Wash and peel your carrots and sweet potatoes. Cut the carrots into slices and the sweet potatoes into cubes. Keep in mind, they don’t have to be too fine or too pretty. This is all going into the blender later. Put the sweet potato cubes in a bowl and cover them with water while you finish prepping. This will stop them from oxidizing and going brown from exposure to the air before you’re ready to use them. Now rinse off your fennel bulb. Chop off the leafy bits, slice and dice the bulb and slice the stalks. You can prep these ingredients before starting to cook the garlic and onion, if you think you’ll need more time. Once everything is prepped, check that your onions are ready, and put your chopped sweet potatoes, carrots and fennel in the pot. Make sure the heat is at medium, cover and let simmer. After the mixture’s been cooking for about five minutes, add the ginger and fennel seeds.
And don’t forget the thyme. I nearly lost track of it myself (wink, wink).
Now it’s all in the pot, even the thyme
Brown the vegetables for another five minutes, stirring occasionally, and then add the water. You can use vegetable or chicken stock if you want, but I find that any stock I use tends to overwhelm the distinct tastes of the ingredients I’m using and subtle flavors can be utterly lost. If your ingredients are fresh and you are not adverse to using a little extra salt, water is all you need to make a good and flavorful soup. Once you’ve added water, bring it to a boil, then lower the heat and let the soup simmer until all the vegetables and roots are tender. This should take no more than twenty to thirty minutes. Sometime towards the end of this process, add your salt and pepper to taste. I use the large crystals of sea salt in my soup recipes, as they dissolve quite nicely. I used about a tablespoon of them in this soup, which calls for a liter and a half of water. While the soup is simmering, get out your blender. Then prepare the last, secret ingredient:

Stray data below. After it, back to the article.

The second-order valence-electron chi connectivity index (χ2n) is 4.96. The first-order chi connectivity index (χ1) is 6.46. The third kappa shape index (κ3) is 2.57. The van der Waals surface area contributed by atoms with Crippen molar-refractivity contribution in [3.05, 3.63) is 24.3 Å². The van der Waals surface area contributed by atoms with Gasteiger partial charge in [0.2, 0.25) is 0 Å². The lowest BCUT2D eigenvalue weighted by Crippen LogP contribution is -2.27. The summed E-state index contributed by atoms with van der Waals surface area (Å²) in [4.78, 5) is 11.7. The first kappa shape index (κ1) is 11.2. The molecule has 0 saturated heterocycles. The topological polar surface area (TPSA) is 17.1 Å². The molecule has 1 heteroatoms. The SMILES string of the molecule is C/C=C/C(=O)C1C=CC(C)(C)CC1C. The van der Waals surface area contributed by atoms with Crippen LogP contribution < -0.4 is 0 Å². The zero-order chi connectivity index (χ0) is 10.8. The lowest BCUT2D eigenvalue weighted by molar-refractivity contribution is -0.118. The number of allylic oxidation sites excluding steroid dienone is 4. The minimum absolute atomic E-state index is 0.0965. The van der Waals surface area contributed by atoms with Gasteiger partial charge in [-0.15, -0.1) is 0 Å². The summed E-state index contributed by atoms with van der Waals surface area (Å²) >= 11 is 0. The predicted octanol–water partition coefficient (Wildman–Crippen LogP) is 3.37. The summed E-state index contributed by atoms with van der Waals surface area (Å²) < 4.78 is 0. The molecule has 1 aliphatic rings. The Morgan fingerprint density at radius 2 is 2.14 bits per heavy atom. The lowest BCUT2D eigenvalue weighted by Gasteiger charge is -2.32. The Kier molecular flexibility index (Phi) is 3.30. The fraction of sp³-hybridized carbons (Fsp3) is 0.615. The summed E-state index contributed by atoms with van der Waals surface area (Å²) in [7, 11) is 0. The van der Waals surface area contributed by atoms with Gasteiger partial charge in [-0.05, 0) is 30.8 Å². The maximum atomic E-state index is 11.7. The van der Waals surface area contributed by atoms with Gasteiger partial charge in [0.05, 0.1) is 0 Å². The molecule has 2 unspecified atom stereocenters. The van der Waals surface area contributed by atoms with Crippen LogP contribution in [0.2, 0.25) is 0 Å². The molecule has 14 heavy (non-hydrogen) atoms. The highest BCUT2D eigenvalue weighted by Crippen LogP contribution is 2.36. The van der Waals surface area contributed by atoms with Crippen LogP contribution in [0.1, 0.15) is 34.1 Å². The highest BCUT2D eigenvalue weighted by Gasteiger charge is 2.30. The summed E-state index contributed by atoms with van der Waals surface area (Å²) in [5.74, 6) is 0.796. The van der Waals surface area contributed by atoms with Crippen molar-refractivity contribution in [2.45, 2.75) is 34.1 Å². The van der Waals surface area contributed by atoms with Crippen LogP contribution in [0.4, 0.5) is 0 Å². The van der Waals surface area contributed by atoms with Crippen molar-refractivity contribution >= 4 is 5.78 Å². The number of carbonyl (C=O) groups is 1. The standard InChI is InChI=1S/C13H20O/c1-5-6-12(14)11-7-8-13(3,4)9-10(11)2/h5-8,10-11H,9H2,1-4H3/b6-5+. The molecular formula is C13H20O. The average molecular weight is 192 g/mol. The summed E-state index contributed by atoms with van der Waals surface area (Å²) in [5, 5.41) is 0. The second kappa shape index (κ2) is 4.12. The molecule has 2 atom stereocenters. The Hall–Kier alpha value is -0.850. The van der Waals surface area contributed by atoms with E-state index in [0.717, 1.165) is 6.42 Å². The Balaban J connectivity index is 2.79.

What makes this soup special: two apples, one Granny Smith and one Honey Crisp for sweetness
Secret ingredient on top
Peel and core the apples and cut them into chunks. Then put half the contents of the pot (make sure the glass is heat-safe first!) into the blender, add the apple chunks, and puree until smooth. Put the resulting creme into another heatproof container while you puree the second half of the soup, then pour it all back into the pot. Let it simmer for another five to ten minutes, stirring frequently, and then serve. If you want to let it cool then reheat it later, it will taste even better. The longer it sits, the stronger the flavors get and the better they meld with each other. Serve it with a garnish of fresh thyme.
Now, you may wonder what one could serve as a side dish with this soup. Well, I like my meals to have a unifying thread running through them. In this case, I decided that thread would be apple. I consulted my collection of cookbooks and came up with a spinach and apple salad recipe that I thought would fit the bill quite nicely (recipe coming soon).
Set the table just how you like it. I’m a big fan of presentation. Always remember, you work hard on your food, and every gem needs a setting, right? Your dinner deserves a well-laid table for its debut. Here’s what mine looked like when dinner was served.
The soup, garnished with thyme, takes center stage. The apple theme runs through the whole meal, with apple and spinach salad on the side and a spiced, hard apple cider as the beverage for the evening.
It could just be that it was really cold outside. It could be that the winter vegetables (with a little apple for sweetness) were what everyone was really craving. On the other hand, after a very long week, it could be that maybe we all just really needed some compassion soup. The fact remains that this was one of my most well-received culinary inventions. I hope it will warm you all as well.
Happy cooking and, until next time, buon appetito!